Marketing is all about metrics. We tirelessly track conversions, site traffic, bounce rates, engagement, and beyond. Gathering lots of performance data is always a good idea, but it’s not going to be helpful if the data you’re gathering isn’t targeted toward the metrics that actually drive sales.
Ask yourself which you would rather have: a hundred poor-fit or mediocre leads or fifteen qualified, ready-for-sales ones?
Fact: there’s no point in gathering leads if they aren’t quality leads. That’s what today’s post is all about: answering the questions you have about gathering, securing, and qualifying inbound leads for sales. Let’s get started.
What is an inbound lead?
There are two main groups that any leads your sales team engages with will fall into: inbound and outbound.
Outbound leads are leads where the contact between your business and a prospect has been initiated by you or your sales team. With outbound leads, the person you’re trying to reach out to has not voluntarily opted into receiving communications from you. Instead, these leads typically come from sales team research looking for companies or individuals that match your IPC and personas, and they feel they could use their service. These types of contacts can be through ABM, cold calls, emails, social messages, and the like.
Inbound leads are leads where the prospect initiates contact with you. Usually what happens is a potential customer reaches out through your sales channel asking to learn more about your offerings or to even purchase products or services. Inbound leads result most frequently from an individual or business finding your website or social media profiles, reading content you’ve published, or receiving a recommendation from someone they trust.
Between the two, inbound leads are more preferable. Why? Because they involve a lot less effort for your sales team — they’ve already spent time on your website, reading your marketing content, and gaining trust in your company. Where outbound leads require having your sales team spend their time looking for cold prospects and spending time warming them up, they’re delivered an already-warm and qualified lead to work with.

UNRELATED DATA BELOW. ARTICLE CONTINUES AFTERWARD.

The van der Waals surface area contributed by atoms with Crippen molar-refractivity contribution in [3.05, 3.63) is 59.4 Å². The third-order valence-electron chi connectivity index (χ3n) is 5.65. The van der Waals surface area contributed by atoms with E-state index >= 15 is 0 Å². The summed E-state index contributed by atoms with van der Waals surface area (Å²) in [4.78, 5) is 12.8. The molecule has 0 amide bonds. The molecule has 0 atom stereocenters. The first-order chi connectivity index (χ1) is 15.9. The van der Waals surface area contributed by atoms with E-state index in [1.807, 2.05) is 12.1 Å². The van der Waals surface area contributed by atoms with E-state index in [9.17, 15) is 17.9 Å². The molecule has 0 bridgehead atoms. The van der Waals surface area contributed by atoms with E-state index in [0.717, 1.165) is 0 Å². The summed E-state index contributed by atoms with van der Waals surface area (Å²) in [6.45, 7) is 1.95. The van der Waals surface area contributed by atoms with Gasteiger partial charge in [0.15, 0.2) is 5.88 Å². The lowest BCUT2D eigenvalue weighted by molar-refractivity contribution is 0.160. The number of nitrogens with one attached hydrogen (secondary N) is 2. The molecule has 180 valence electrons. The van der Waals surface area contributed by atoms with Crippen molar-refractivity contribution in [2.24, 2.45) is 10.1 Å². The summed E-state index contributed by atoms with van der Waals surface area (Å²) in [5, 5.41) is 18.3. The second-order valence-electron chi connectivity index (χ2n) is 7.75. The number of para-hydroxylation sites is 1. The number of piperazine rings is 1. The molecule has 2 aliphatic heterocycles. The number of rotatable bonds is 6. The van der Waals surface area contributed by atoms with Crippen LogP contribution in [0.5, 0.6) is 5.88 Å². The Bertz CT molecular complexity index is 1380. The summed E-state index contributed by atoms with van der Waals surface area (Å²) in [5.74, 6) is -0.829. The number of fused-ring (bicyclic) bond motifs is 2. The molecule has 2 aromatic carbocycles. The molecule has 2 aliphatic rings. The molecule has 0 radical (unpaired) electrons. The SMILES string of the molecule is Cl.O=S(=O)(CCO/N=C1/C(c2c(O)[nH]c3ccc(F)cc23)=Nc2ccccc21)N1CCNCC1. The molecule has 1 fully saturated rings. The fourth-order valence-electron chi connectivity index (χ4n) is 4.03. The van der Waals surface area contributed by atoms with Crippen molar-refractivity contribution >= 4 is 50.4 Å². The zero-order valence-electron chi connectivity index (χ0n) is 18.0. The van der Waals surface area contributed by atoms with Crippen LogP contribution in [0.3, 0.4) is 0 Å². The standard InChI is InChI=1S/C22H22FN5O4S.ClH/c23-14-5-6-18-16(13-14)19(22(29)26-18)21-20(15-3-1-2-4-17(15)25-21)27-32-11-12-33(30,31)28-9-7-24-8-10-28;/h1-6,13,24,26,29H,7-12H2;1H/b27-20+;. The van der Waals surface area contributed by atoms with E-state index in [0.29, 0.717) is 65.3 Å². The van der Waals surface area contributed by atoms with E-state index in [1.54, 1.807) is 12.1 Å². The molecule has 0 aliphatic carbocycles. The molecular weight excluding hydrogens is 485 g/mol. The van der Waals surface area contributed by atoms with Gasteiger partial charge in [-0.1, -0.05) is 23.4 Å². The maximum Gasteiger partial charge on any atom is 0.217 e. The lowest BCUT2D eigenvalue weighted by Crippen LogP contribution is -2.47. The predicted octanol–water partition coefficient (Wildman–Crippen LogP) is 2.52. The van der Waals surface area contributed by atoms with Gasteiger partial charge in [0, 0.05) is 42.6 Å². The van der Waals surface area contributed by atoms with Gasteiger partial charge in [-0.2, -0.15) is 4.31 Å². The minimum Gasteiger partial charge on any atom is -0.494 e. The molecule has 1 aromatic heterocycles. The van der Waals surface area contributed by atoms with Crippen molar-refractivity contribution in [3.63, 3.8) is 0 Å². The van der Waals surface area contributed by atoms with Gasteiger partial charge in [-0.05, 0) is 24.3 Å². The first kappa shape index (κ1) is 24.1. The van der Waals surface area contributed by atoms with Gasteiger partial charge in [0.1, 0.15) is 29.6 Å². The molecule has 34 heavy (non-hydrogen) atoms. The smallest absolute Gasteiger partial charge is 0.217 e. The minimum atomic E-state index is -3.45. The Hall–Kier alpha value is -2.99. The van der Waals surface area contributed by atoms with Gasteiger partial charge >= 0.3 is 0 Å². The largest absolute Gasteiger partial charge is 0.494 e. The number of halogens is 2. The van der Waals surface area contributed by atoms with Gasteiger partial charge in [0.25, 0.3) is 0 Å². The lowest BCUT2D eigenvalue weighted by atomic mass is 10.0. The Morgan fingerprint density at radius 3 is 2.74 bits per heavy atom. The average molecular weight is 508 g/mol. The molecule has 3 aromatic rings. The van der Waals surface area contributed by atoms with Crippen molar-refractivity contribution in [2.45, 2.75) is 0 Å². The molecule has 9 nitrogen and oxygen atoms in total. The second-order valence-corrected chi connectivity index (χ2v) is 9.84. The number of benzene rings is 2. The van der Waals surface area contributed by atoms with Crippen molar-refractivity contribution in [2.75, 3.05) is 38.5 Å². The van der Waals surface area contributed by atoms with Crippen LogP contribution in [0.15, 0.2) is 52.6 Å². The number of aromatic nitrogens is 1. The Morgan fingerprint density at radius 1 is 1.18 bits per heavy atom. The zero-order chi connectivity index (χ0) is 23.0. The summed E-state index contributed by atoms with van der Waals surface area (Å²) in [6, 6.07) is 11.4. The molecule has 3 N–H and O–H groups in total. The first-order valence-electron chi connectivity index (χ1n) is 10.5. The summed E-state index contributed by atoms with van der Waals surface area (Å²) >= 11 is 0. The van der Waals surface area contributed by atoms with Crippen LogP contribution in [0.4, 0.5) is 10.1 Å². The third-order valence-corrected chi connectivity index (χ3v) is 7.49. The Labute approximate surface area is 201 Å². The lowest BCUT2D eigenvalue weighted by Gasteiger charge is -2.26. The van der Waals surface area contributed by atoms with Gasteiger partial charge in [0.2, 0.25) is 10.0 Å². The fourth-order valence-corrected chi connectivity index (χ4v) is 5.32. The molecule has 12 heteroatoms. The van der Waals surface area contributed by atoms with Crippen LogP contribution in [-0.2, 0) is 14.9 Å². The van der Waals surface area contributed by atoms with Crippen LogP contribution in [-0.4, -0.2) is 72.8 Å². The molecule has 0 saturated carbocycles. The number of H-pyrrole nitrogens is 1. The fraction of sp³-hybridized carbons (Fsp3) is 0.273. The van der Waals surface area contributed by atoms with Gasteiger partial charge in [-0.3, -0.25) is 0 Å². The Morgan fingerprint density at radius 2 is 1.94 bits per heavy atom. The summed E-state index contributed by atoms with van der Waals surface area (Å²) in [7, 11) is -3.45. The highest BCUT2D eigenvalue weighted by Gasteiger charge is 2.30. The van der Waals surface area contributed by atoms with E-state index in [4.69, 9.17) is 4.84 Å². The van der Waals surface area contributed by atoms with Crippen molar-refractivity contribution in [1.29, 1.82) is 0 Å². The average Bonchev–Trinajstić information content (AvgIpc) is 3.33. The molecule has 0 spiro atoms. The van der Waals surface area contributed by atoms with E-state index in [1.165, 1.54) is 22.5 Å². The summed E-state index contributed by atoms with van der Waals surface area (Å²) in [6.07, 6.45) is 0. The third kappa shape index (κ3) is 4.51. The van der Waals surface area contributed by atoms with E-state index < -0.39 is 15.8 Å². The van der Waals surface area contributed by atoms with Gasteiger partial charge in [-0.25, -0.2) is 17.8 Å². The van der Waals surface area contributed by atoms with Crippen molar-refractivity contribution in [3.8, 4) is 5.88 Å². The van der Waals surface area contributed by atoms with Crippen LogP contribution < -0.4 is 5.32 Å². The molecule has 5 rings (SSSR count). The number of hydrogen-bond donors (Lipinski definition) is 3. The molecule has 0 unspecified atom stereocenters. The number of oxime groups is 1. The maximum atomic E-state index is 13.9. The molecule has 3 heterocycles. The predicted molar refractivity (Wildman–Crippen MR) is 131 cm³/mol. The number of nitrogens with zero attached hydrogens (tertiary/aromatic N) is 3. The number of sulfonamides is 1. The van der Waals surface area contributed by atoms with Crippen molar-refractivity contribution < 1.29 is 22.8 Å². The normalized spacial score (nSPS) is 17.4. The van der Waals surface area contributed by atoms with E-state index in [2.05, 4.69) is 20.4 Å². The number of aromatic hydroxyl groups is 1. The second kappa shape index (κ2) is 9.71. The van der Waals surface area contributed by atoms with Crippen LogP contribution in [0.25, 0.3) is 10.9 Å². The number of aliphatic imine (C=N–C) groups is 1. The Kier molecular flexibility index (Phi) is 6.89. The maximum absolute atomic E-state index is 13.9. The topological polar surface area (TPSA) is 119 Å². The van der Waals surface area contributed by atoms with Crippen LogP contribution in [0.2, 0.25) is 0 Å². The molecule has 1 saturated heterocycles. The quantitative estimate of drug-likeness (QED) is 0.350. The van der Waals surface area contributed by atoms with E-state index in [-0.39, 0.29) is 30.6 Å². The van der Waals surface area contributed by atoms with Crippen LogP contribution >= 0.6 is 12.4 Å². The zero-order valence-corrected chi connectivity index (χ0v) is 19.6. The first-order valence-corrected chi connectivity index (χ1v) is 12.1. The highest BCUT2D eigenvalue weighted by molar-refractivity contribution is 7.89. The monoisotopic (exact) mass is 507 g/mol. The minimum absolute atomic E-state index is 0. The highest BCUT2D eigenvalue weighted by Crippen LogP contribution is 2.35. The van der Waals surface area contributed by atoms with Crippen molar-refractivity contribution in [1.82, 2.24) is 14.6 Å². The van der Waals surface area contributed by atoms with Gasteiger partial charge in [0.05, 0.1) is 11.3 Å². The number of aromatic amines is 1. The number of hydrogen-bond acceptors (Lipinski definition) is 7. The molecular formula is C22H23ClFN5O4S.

One important thing to remember: inbound leads won’t happen if your website isn’t well-tuned to provide critical information about your products and services, how you help people in different applications and verticals, and a clear mechanism for prospects to contact you. It’s extremely important to maintain a professional and up to date website . The more completely your website answers a prospects questions and provides valuable information, the better it will perform.
Why is it important to track lead quality?
In a perfect world, every single lead that reached out to your business would be your ideal customer and lead to a quick and easy sale. Unfortunately, we don’t live in a perfect world, but that doesn’t mean we can’t create good strategies to make use of available data.
Case in point: lead quality. It’s imperative to track both weekly and monthly lead quality. Why? Because if you know how qualified the leads you’re getting are, and how they’re finding you, over time you’ll be better able to see what strategies produce the best leads. Once you know that, you’ll know where to focus your marketing time and budgets to get the most bang for your buck.
The first step in being able to track the quality of the leads you’re receiving is to talk with sales and marketing to determine what your Ideal Customer Profile (ICP) is. Your ICP is a general set of characteristics that represent the types of companies that purchase from you most often. This profile will represent your ideal customer; the type of customer that’s easiest for sales to close and that you’d like to see more of in the future.
A few examples of ICP characteristics:
- Your company tends to land leads in the medical device field vs. non-profit organizations
- Your company finds itself working with companies who have greater than 100 employees
- Your company finds itself with a higher close rate selling to engineers than any other job function
- You have a good track record, and see tremendous growth potential in a specific region of the United States
These are the types of attributes your company should keep track of in order to quickly determine the likelihood that a lead is going to close. Using a CRM to keep track of these details can help keep this process organized and efficient.
As your company grows and your sales people are spread more thin it becomes even more important to keep track of the quality of leads you have coming in. Even though we’ve said inbound leads are preferable, not all inbound leads are going to automatically convert. Being able to look at an inbound lead and compare it to your ICP, and other indicators for likelihood to close, will streamline your sales process even further. Your sales team will be able to know which inbound leads to prioritize in order to land as many high-quality sales as possible.